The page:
British Regional Geology

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    IN the new Museum of the Geological Survey at South Kensington the exhibition of British geology has been arranged on the basis of a division of the country into eighteen districts, each of which forms a geological and geographical province of distinctive type. To each region a separate division of the main floor or first gallery has been assigned, and in order to render the exhibits more intelligible descriptive handbooks have been prepared to serve as guides. These handbooks, issued under the general title of “British Regional Geology”, also serve as com pendious summaries of local geology. Eleven have already been published and these are briefly noticed below.


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      London and Thames Valley.” By R. L. Sherlock. Pp. 70 + 5 plates.

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      The Wealden District.” By F. H. Edmunds. Pp. 85 + 13 plates.

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      Bristol and Gloucester District.” By F. B. A. Welch and R. Crookall. Pp. 86 + 12 plates.

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      South-West England”. By H. Dewey. Pp. 75 + 12 plates.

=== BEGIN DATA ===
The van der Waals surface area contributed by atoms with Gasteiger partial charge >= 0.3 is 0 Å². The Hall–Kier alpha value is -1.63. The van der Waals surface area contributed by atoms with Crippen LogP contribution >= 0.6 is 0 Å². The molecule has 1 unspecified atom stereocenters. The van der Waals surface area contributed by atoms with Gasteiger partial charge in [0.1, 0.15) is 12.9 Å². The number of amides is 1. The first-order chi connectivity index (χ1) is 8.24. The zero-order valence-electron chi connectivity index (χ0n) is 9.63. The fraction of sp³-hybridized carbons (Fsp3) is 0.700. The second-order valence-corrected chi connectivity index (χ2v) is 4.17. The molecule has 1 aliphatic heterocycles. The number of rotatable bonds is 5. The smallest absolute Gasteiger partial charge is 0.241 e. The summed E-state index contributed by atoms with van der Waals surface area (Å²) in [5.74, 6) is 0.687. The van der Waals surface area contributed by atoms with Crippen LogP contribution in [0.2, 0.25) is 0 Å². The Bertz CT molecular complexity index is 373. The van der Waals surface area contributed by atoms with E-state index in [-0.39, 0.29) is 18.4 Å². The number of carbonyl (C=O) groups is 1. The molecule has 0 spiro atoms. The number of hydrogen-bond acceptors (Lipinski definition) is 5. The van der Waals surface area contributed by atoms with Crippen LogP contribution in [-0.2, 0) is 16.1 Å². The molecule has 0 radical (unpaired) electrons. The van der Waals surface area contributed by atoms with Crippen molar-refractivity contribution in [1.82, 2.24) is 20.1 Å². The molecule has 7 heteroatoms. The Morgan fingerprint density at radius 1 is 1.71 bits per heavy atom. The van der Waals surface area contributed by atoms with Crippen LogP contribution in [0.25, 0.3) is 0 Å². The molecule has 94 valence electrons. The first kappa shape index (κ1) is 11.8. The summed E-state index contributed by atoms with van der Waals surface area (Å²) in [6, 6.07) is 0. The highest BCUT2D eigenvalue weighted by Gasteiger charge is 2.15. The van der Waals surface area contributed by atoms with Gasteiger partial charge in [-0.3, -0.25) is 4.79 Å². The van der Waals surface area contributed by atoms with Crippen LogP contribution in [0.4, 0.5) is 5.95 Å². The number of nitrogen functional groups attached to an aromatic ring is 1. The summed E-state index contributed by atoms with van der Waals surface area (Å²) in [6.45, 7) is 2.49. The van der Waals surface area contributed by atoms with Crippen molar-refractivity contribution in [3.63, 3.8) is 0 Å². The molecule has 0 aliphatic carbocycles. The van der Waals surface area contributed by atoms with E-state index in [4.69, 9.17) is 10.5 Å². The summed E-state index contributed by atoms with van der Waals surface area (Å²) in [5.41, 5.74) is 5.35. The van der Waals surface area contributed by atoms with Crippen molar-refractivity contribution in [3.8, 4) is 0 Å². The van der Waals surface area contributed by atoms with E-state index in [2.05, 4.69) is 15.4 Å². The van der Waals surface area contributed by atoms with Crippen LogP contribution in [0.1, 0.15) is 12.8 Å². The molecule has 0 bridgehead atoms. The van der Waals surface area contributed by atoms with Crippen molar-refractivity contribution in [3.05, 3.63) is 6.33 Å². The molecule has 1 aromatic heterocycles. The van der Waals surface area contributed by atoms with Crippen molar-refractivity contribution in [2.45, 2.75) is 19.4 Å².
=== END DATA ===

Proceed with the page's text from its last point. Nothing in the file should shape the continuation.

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      The Welsh Borderland.” By R. W. Pocock and T. H. White-head. Pp. 81 + 11 plates.

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      North Wales.” By B. Smith and T. N. George. Pp. 92 + 12 plates.

    7. 7

      The Pennines and Adjacent Areas.” By D. A. Wray. Pp. 87 + 11 plates.

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      Northern England.” By T. Eastwood. Pp. 76 + 8 plates.

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      The South of Scotland.” By J. Pringle. Pp. 97 + 7 plates.

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      The Grampian Highlands.” By H. H. Read. Pp. 81 + 10 plates.

    11. 11

      Scotland: The Tertiary Volcanic Districts.” By J. E. Richey. Pp. 115 + 9 plates.

    12. 12

      London: H.M. Stationery Office. 1s. 6d. net each.

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